British double murderer loses Hong Kong appeal bid

2018-02-09 22:13
British banker Rurik Jutting. (Philippe Lopez, AFP)

British banker Rurik Jutting. (Philippe Lopez, AFP)

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Hong Kong - A British banker jailed for life for the horrifying murder of two Indonesian women at his upscale Hong Kong apartment in a cocaine-fuelled rampage has had his appeal rejected, a court ruled on Friday.

Cambridge University graduate Rurik Jutting tortured Sumarti Ningsih for three days - filming parts of her ordeal on his phone - before slashing her throat with a serrated knife and stuffing her body into a suitcase.

Days later, with Ningsih's corpse still on his balcony, the former Bank of America Merrill Lynch worker picked up Seneng Mujiasih, intending to play out the same fantasies. But he killed her quickly when she started screaming.

Jutting, now 32, had pleaded guilty to manslaughter on the grounds of diminished responsibility but was found guilty of murder, with the judge at the time describing the killings as "sickening in the extreme".

Jutting's defence team had argued that judge Michael Stuart-Moore repeatedly gave incorrect directions to the jury during the trial in 2017 when explaining how they should determine whether Jutting's state of mind had impaired his responsibility for his actions.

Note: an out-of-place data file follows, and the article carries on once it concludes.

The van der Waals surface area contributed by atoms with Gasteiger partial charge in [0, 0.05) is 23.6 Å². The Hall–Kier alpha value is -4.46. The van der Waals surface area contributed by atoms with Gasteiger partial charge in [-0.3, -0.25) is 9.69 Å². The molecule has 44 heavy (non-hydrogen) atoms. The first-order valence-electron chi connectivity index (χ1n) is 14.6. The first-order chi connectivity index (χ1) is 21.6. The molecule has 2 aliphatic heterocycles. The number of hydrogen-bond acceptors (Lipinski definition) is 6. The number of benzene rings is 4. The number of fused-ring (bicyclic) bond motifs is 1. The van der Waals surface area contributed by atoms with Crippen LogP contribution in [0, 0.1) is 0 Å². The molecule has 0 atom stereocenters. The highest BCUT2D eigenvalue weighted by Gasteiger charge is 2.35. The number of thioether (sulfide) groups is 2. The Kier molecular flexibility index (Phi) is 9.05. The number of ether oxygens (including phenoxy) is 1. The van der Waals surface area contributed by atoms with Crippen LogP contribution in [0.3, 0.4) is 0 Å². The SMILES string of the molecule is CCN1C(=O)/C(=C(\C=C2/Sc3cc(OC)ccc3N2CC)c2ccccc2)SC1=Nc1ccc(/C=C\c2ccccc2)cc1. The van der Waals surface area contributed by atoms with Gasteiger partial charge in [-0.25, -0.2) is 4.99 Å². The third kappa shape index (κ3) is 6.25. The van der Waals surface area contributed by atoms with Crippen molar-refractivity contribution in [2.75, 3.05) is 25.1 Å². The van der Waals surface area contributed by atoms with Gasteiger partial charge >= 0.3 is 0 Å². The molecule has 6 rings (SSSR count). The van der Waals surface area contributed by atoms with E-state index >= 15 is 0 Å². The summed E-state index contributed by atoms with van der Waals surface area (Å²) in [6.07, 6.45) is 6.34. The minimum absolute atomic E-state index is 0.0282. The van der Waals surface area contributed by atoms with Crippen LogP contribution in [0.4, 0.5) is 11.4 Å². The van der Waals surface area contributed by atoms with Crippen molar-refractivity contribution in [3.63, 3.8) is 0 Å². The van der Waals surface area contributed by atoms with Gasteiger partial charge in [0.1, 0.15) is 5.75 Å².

Unanimous ruling

Defence lawyer Gerard McCoy said the judge had "wrongly and prescriptively directed the jury" to focus on whether Jutting had mental disorders, arguing that "abnormality of mind need not be a disorder".

A judgment handed down by the Court of Appeal on Friday rejected the appeal bid, saying there is "no merit in this ground of appeal".

A panel of three judges unanimously ruled that they were "satisfied" with the judge's directions to the jury.

The jury in the original trial did not find that Jutting suffered from a mental disorder such as sexual sadism disorder or narcissistic personality disorder, according to the judgement.

"The applicant had traits only of sexual sadism and narcissistic personality, rather than disorders," it said, meaning that there were no grounds for a ruling of "diminished responsibility" for the crimes.

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